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Viruses or spyware infiltrating an RDP session?

Is it possible for a remote user who is accessing a Terminal Server via RDP to have virus/spyware from their local computer infect the server they are logging into or have virus/spyware from the Terminal Server they are logged into infect their local PC? Assume there are no shared drives/mapped drives in the TS session. I know that while they are in their terminal session they could download 'bad' stuff and it could infect the server if not trapped.  As well I know they could minimize their terminal session and go out to the Internet directly through their PC and get the local PC infected. But can any virus/spyware jump from either the local desktop to the remote desktop or vice versa during a terminal session?
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lineonecorp
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lineonecorp
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jenkinsmeCommented:
In theory anything is possible. However I have not heard of any viruses that are linked to RDP or any VNC client for that matter. They would need to somehow get the virus to transfer over the RDP port directly and would be very hard to "hide" that kind of virus.
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Frosty555Commented:
I could imagine a virus that is basically an RDP client, just like the remote desktop client that comes with windows. Except it would connect to the server (provided it knew the credentials to use, possibly obtained via a keylogger or some other social engineering), then connect to the remote server and perform a set of actions that would cause the server to download and execute an infected file.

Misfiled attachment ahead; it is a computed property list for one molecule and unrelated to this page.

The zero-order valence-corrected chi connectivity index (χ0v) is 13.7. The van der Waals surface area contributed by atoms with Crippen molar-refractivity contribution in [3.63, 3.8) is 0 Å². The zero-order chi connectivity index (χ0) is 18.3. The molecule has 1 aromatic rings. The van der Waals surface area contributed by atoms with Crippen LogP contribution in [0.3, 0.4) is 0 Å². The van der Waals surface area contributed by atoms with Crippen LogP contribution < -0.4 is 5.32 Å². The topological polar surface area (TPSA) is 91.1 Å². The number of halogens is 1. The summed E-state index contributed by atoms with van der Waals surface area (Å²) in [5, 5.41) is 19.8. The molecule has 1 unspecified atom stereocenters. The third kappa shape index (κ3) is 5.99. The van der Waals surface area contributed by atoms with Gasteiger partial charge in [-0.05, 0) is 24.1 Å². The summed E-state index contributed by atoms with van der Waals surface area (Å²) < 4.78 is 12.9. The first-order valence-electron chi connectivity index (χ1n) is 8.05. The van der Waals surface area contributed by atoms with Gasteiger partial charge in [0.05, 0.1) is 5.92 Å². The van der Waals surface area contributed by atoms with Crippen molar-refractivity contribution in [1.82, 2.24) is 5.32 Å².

Or if the virus isn't specifically an RDP client, it could just wait for an RDP session to start, then take over the mouse/keyboard and cause the server to download/run an infected executable.

But wow that would be a longshot. It would be something very targeted, maybe a script a disgruntled employee might deploy. Certainly not something I've ever actually heard of in real life.
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Mal OsborneAlpha GeekCommented:
I have seen several virii of late that infect USB keys, and autorun as soon as it is plugged in.  If you mapped drives in the RDP session, a virus on a USB key would have an easy way in.  These virii are certainly out there right now, and could certainly get in like that.
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r-kCommented:
Theoretically, yes. Practically, this is very difficult, and the returns (for the virus writer) are slim, so I am not aware of any virus that attempts to exploit this.

The task for the virus writer is not easy. First, they have to infect the server. Next they have to find a way to infect the PC via the RDP connection, i.e. they have to discover and exploit some weakness in the RDP protocol and client. Finally, they have to live with the knowledge that relatively few PC's would get infected this way. It is just not worth their time considering how many easier ways exist to attack end-user PC's in other ways (such as email, web browsing, music sharing etc.)
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Mal OsborneAlpha GeekCommented:
This common virus wouod have no problems infecting a Terminal Server, if the option to map USB drives is enabled:

http://www.trendmicro.com/vinfo/virusencyclo/default5.asp?VName=WORM%5FDELF%2ECFQ&VSect=P
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Frosty555Commented:
This depends on if the terminal server has autoruns enabled for removable storage.

Personally, on all my computers I disable autorun, and I would expect any prudent administrator to do the same on their terminal server, if it isn't already disabled by default.

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Mal OsborneAlpha GeekCommented:
Autorun is on by default.  
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